Fun fact one: Many people think that their local gas stations increase gas prices based on the competition. However, that’s not entirely true.
You may have heard of The Organization of the Petroleum Exporting Countries (OPEC), an intergovernmental organization of 15 nations which was founded in 1960 in Baghdad. OPEC’s mission is to "coordinate and unify the petroleum policies of its member countries and ensure the stabilization of oil markets, in order to secure an efficient, economic and regular supply of petroleum to consumers, a steady income to producers, and a fair return on capital for those investing in the petroleum industry.” Essentially, OPEC helps to stabilize the cost of oil, which in turn affects fuel prices in various countries, states, and local areas.
West Texas Intermediate (WTI) is classified as a medium grade of crude oil because of its relatively low density and sulfur content. The commodity markets track WTI when pricing oil at the state and local level.
In the beginning of September, WTI was trading right around $68 per barrel. The U.S. Energy Information Administration recently stated gasoline prices tend to increase when the available supply decreases relative to real or expected demand or consumption. Gasoline prices can change rapidly if there is a disruption in crude oil supplies, refinery operations, or gasoline pipeline deliveries. Even when crude oil prices are stable, gasoline prices fluctuate due to seasonal changes in demand and in gasoline specifications. There are times throughout the year when gasoline is required to be more or less evaporative. For example, environmental regulations require that gasoline sold in the summer be less prone to evaporation during warm weather. This is part of the reason gas is higher in the summer. So, take a ride throughout your local neighborhood and you’ll see how gas prices vary. But don’t forget that there are other factors that play into the cost of your local fuel, such as taxes, seasonal and weather effects, location, and supply and demand.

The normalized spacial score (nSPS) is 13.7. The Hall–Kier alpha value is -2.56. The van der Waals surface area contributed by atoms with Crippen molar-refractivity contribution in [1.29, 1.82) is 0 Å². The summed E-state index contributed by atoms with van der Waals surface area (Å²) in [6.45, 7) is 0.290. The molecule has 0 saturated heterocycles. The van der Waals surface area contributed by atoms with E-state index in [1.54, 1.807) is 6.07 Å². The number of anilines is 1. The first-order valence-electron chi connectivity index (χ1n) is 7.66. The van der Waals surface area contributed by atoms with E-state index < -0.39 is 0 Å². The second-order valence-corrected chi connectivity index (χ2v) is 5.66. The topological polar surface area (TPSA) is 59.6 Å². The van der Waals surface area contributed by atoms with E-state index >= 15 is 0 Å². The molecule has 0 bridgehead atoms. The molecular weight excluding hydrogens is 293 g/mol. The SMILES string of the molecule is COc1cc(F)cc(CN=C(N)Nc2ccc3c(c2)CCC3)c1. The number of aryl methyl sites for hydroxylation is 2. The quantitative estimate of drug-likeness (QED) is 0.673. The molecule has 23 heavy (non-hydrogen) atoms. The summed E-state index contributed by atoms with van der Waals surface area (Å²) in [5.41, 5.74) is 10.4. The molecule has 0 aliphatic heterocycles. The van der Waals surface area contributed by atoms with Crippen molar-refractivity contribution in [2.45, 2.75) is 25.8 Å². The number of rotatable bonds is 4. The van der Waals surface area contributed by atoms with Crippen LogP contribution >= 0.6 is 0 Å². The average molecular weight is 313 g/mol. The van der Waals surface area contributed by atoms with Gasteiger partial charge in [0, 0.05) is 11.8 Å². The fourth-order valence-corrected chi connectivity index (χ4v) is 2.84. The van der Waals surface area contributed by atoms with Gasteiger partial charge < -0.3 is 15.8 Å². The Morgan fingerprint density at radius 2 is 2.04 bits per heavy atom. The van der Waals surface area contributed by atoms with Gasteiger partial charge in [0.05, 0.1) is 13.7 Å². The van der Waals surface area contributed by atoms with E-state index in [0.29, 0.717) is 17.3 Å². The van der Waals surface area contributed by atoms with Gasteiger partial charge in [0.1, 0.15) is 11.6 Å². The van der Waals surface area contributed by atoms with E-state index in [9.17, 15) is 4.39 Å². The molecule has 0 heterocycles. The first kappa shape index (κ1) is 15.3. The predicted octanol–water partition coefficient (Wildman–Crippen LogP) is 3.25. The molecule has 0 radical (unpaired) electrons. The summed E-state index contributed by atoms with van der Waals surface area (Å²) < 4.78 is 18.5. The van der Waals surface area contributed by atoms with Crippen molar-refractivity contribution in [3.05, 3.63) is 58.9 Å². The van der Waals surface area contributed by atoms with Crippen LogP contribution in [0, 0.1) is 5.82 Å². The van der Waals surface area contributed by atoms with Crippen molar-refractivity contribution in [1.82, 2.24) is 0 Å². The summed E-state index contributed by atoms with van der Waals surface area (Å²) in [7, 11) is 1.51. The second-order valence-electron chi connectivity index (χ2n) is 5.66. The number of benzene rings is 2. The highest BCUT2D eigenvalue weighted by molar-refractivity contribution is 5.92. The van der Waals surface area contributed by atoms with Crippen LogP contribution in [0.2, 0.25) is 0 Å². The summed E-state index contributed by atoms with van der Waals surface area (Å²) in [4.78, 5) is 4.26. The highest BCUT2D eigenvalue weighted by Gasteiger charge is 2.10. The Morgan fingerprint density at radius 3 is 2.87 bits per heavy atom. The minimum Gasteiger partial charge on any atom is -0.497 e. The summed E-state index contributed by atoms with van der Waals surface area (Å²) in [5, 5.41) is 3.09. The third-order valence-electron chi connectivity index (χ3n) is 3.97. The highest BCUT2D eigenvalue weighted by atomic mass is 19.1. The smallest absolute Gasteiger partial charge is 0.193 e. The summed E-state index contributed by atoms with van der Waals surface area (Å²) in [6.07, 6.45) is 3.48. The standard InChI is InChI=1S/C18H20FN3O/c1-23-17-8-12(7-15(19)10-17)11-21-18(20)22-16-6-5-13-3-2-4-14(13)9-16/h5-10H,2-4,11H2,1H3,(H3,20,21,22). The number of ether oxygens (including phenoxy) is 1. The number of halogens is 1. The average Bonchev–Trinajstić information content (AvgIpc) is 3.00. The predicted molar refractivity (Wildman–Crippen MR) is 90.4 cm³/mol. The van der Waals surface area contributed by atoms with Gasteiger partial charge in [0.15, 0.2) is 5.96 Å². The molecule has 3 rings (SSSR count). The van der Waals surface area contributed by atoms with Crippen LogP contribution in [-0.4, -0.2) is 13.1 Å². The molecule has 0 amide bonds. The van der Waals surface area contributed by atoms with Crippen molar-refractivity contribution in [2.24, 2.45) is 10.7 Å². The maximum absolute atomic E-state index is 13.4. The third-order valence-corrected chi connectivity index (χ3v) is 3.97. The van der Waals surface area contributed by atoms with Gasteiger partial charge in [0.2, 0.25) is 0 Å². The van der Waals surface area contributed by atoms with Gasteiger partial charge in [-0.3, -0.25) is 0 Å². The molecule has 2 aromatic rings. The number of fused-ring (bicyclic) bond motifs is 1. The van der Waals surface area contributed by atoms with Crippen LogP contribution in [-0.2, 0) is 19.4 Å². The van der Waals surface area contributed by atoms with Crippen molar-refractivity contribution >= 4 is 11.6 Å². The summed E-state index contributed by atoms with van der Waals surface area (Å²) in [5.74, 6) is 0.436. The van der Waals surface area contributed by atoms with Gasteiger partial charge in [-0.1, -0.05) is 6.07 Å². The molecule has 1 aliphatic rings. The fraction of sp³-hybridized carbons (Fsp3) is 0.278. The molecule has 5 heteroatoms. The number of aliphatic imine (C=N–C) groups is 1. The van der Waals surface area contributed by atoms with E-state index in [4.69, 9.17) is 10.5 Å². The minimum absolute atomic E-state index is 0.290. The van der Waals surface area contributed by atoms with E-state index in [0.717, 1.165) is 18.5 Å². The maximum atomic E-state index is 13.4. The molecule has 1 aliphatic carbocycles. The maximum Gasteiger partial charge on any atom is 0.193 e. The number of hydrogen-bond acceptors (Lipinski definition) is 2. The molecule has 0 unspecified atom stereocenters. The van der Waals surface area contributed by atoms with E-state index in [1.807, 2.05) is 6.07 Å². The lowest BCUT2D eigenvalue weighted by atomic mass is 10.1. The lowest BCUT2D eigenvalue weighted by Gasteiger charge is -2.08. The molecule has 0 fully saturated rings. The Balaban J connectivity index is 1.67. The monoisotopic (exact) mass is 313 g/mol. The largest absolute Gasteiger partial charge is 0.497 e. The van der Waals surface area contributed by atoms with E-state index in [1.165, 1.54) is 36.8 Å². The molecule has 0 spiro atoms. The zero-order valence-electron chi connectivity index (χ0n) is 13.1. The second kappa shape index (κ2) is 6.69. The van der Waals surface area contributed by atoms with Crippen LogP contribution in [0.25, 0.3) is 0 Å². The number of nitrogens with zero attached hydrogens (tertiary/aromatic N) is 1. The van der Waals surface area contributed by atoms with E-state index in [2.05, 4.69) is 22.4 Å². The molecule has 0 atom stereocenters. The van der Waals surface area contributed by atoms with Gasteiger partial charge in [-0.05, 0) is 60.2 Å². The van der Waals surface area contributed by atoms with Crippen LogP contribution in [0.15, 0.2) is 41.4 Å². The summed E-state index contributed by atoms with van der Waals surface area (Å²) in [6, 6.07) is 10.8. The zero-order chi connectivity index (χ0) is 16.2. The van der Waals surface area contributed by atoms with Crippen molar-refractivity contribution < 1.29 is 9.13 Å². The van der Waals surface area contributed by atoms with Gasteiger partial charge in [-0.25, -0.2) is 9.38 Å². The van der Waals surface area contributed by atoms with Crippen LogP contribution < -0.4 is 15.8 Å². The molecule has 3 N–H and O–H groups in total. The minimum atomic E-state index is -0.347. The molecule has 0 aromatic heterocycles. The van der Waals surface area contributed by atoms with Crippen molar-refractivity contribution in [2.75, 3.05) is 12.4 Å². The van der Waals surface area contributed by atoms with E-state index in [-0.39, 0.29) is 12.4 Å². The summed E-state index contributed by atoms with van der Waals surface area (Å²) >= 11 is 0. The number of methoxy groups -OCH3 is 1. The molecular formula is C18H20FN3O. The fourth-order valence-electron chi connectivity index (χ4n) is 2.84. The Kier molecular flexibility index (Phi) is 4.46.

Let’s take a look at the some things that have happened in the market and economy throughout the month of September.
A few positive things to point out throughout the month of September were consumer sentiment data, wages, inflation, and market performance.
Consumer sentiment is important because it tells us how investors are feeling about the market. Throughout the year, investors’ concerns over and expectations for market performance change. As we know, the market has seen substantial growth over the past several years; however, investors are certainly expecting a market correction is due.
Since 1987, the American Association of Individual Investors (AAII) has completed a weekly survey that asks a simple question: ‘how do you feel about the market?’ Investors typically respond in one of three ways: either they are bullish, bearish, or neutral.
According to AAII, bullish sentiment that stock prices will rise over the next 6 months dropped 10.1 percentage points to 32.1%. This drop ends a consecutive streak of optimism above the historical average of 38.5%. From a bearish perspective, investors expect stock prices to fall over the next 6 months to 32.8% which is 6 percent more than the previous week’s report. Of those surveyed, about 35% expect the neutral sentiment of stocks will stay essentially unchanged over the next 6 months.